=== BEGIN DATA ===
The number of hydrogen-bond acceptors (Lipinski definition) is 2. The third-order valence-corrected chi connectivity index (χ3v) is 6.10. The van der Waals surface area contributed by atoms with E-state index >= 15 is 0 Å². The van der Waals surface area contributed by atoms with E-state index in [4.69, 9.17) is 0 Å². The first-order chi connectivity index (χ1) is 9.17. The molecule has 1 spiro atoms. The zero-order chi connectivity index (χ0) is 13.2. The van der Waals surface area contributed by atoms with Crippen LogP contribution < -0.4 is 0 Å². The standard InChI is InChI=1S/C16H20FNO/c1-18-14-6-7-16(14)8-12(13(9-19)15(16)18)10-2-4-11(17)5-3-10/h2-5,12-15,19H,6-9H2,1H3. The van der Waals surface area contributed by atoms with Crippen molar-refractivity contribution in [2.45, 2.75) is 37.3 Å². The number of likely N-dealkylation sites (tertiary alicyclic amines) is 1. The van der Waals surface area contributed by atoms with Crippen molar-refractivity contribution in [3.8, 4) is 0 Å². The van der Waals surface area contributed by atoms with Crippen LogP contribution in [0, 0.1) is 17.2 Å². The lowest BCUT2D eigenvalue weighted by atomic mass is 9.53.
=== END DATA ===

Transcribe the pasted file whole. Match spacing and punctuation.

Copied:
The number of hydrogen-bond acceptors (Lipinski definition) is 2. The third-order valence-corrected chi connectivity index (χ3v) is 6.10. The van der Waals surface area contributed by atoms with E-state index >= 15 is 0 Å². The van der Waals surface area contributed by atoms with E-state index in [4.69, 9.17) is 0 Å². The first-order chi connectivity index (χ1) is 9.17. The molecule has 1 spiro atoms. The zero-order chi connectivity index (χ0) is 13.2. The van der Waals surface area contributed by atoms with Crippen LogP contribution < -0.4 is 0 Å². The standard InChI is InChI=1S/C16H20FNO/c1-18-14-6-7-16(14)8-12(13(9-19)15(16)18)10-2-4-11(17)5-3-10/h2-5,12-15,19H,6-9H2,1H3. The van der Waals surface area contributed by atoms with Crippen molar-refractivity contribution in [2.45, 2.75) is 37.3 Å². The number of likely N-dealkylation sites (tertiary alicyclic amines) is 1. The van der Waals surface area contributed by atoms with Crippen molar-refractivity contribution in [3.8, 4) is 0 Å². The van der Waals surface area contributed by atoms with Crippen LogP contribution in [0, 0.1) is 17.2 Å². The lowest BCUT2D eigenvalue weighted by atomic mass is 9.53.